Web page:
Superintendent Casey Kosiorek says he’s proud of the kids and their teachers for taking what they learn and putting it into action.

“It really lines up with everything Genesee County’s about with dairy farming and additions to our yogurt companies as well,” he said. “It really aligns well. It’ll be memorable for the students, especially after it becomes a law.”

“Absolutely, this is interdisciplinary,” Kosiorek said. “They’ve had to work on their writing, they’ve had to utilize their math, they’ve had to learn about social studies, they’ve had to learn about government. As you can see, they were singing and writing songs, producing films – all the skills that we look for as our young people move up to the junior-senior high school and then college and careers."

State Senator Michael Ranzenhofer says it’s government in action.

“They’re living it by writing us letters, by doing these skits today,” Ranzenhofer said. “We’re going to make this become a law.”

The bill to make yogurt the official state snack has been introduced in the Senate and once it passes both houses, it will find itself on the governor’s desk -- all because of the Byron-Bergen fourth-graders.

Mike Davis, Upstate Niagara Cooperative, Kevin Williams, Muller Quaker Dairy, and Roger Parkhurst, Alpina Foods.


Monday, April 7, 2014 at 5:48 pm

New agri-business program announced for high school seniors

post by Howard Owens in Agri-Business Academy, agriculture

Press release:

In the Fall of 2014, a new program, the Agri-Business Academy, will be available to students at the Batavia Career and Technical Education Center. The Agri-Business Academy is a one-year partnership program between the Genesee Valley Educational Partnership and Genesee Community College. This college-prep program is geared toward highly motivated high school seniors interested in investigating careers in the agri-business field.

Students will explore multidisciplinary professions through meetings with career guest speakers, in conjunction with job shadows and field trips at a variety of agricultural and business locations. Food management science, environmental science, global position systems technology, power machinery, international trade, or agri-tourism, are a few of the areas that will be studied.

At the completion of this one-year program, students will earn 12 SUNY college credits.  The credit hour cost for academy students is $50, which is one third of the regular GCC tuition rate.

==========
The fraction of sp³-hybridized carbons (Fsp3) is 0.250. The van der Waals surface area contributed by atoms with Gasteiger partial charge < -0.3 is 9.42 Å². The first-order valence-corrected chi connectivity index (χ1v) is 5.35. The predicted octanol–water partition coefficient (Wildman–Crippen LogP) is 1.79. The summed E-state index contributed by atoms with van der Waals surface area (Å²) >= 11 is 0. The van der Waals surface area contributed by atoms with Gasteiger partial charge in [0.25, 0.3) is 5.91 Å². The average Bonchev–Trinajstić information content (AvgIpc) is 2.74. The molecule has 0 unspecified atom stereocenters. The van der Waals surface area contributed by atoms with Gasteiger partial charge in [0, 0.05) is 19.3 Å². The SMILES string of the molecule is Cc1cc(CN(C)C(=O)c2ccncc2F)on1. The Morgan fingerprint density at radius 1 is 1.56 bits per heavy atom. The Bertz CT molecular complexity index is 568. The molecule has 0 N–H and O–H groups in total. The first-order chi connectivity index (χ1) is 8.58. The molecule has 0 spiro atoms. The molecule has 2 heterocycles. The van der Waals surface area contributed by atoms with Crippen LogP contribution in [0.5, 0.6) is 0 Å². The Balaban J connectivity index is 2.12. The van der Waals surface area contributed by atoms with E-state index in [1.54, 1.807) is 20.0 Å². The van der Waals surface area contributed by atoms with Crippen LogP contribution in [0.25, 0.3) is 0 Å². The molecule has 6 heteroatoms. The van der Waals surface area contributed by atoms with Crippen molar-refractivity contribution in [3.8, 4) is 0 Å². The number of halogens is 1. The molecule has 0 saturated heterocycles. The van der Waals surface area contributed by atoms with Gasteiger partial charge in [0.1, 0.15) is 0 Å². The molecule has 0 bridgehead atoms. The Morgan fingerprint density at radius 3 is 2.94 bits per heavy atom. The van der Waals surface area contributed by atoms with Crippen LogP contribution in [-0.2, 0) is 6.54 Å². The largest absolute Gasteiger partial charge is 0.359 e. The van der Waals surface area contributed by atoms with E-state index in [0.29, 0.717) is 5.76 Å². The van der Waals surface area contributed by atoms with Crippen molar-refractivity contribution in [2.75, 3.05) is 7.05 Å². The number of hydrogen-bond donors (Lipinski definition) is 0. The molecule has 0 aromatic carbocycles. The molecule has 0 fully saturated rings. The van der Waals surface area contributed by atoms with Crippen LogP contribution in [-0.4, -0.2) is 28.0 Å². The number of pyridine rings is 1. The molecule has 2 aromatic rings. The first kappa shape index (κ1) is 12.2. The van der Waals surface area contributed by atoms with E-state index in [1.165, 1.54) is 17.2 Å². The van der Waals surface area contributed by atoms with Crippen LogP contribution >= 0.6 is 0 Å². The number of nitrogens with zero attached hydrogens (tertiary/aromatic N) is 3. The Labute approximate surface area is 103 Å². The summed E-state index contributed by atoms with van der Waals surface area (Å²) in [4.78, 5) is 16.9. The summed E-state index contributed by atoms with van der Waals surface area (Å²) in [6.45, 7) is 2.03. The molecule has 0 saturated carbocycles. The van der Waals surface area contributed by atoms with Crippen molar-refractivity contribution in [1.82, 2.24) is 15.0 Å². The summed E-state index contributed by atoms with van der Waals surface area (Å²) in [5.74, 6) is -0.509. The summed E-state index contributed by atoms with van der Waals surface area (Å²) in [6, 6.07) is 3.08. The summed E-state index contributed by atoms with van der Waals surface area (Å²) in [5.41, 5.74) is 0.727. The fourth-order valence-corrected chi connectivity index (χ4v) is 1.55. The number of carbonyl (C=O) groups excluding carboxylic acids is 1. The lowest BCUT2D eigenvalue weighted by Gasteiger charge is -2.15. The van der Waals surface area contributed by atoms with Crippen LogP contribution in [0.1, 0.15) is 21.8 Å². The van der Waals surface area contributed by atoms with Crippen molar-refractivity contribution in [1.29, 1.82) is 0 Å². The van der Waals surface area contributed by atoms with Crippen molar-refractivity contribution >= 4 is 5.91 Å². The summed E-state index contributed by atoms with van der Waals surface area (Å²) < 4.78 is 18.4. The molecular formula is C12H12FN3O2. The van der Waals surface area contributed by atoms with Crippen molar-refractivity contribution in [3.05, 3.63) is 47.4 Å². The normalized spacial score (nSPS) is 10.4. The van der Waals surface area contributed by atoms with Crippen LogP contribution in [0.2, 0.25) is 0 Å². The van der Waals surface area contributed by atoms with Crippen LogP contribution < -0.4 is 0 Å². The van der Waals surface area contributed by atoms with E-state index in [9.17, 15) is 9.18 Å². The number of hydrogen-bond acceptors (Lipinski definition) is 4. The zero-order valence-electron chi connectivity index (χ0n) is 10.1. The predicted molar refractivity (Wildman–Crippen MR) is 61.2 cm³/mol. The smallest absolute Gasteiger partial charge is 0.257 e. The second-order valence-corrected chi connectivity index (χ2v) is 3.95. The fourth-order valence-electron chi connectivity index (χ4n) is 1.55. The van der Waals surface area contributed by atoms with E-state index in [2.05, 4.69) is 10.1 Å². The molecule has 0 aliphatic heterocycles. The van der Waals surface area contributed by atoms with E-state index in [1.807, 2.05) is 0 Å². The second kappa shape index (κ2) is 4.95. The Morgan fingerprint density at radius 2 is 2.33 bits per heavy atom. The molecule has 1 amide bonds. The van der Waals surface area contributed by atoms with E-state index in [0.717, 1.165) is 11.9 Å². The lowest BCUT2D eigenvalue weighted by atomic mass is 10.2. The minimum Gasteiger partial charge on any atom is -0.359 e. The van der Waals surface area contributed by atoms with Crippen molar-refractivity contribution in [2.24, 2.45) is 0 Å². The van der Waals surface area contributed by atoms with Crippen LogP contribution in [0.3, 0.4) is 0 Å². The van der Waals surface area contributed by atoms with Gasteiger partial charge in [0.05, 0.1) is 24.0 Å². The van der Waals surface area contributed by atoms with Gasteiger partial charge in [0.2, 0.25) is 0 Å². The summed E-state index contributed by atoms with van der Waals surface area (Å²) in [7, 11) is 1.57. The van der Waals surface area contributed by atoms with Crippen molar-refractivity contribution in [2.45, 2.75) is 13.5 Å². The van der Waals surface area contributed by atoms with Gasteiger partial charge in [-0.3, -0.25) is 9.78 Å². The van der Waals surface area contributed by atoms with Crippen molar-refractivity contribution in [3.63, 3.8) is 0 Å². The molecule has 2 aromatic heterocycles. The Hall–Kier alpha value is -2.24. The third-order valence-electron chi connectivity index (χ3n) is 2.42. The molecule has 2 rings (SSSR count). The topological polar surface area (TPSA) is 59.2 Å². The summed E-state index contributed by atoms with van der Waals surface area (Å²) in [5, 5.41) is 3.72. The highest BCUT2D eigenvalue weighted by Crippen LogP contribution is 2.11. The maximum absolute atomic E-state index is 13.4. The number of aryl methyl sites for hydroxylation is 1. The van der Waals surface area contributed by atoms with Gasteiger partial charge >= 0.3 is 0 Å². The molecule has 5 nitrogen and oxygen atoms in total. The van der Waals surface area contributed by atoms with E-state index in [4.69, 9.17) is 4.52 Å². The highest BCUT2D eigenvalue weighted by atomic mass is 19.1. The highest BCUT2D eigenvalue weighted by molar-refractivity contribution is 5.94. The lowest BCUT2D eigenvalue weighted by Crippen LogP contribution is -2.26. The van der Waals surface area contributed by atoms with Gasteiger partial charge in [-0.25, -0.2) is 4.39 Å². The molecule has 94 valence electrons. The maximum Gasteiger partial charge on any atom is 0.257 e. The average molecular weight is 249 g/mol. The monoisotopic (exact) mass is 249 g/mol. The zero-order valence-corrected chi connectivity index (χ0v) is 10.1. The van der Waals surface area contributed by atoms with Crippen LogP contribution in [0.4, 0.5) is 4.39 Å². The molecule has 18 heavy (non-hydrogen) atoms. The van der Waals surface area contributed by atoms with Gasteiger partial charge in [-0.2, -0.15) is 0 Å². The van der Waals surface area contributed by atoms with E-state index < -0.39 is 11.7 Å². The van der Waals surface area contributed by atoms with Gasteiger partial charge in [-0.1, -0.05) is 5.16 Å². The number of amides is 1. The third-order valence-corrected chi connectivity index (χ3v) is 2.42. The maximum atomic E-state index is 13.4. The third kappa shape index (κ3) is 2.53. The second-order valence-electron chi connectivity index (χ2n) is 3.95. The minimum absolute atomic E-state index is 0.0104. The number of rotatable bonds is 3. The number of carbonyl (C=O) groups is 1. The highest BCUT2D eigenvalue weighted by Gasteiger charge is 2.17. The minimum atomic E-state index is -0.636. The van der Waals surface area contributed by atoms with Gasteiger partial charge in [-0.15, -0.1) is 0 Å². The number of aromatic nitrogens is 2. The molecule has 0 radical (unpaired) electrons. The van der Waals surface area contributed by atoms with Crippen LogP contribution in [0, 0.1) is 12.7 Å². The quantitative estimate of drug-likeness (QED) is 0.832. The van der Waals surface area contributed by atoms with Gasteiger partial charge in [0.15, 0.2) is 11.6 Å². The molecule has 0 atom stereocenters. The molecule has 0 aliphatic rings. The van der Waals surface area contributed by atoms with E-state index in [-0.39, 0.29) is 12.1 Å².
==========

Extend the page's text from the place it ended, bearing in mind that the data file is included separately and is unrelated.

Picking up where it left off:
Kerri Richardson has been appointed as the instructor of the Agri-Business Academy at the Batavia Career and Technical Education Center. Richardson’s family has deep roots in the farming community.  Her father is a veterinarian who operates his practice on the family farm. She holds a bachelor of science degree from Cornell University. In 2012, she earned a master of science degree in Agricultural Education from Cornell University. Richardson is a lifelong member, competitor, and leader within 4H and FFA. Richardson recently was employed as a Community Educator for the Orleans County Cornell Cooperative Extension.

"The Genesee County area has an impressive, welcoming agricultural community that provides youth with a plethora of opportunities. I am excited begin my career as an instructor of the Agri-Business Academy and provide students with the opportunity to explore and delve into the agricultural community through experiences in agri-businesses," Richardson said.

Applications are now being accepted for this program. If you know of a student who might be interested in this program, please contact Richardson at krichardson3@gvboces.org or 585-344-7711, ext. 2140, or Catherine Bennett at cbennett2@gvboces.org or 585-344-7773.

Saturday, April 5, 2014 at 11:18 am

Photos: Students tested on tractor safety skills

post by Howard Owens in 4-H, agriculture, Tractor Safety

It was test day today for the 10 students who took the 14-class course in tractor safety through 4-H.

The class is open to 14- and 15-year-olds.

The tests were conducted at Empire Tractor on East Main Street Road, Batavia.

Above, Matt Horine backs a tractor to a hitch while being graded by Tim Adams.

Below, a student drives through the obstacle course.

Thursday, April 3, 2014 at 9:10 pm

Photos: Ag Teacher of the Year award presented to Christine Bow

post by Howard Owens in batavia, agriculture, education, Jackson School, schools

At Jackson School today, Christine Bow received her official certificate and recognition for being named 2014 New York Agriculture in the Classroom Teacher of the Year from Cornell Cooperative Extension.

Above, Bow shares her bouquet of flowers with some of her students.

Barb Sturm, Cornell Cooperative Extension, handed out seeds to teachers to give to their students. Above, Bill Calandra collects seed packets for his class.

Thursday, March 27, 2014 at 6:52 pm

Tops is once again carrying Alpina Greek Yogurt

post by Howard Owens in batavia, agriculture, business, Tops Markets

Alpina Greek Yogurt has returned to the shelves of Tops Market in Batavia and Le Roy (Warsaw, as well).

The grocery stores carried Alpina when it was first introduced domestically, but then the product disappeared from store shelves without explanation.

That product was the kind of with granola-like toppings. Tops is now carrying a type of Alpina Greek Yogurt with fruit at the bottom. Alpina also makes a kind of blended yogurt (my favorite), but that isn't available at Tops -- at least it wasn't today.

Alpina is not being stocked in the dairy/Greek Yogurt section. If you want to find it, you need to go to aisle 3, the organic food section (at least, in Batavia).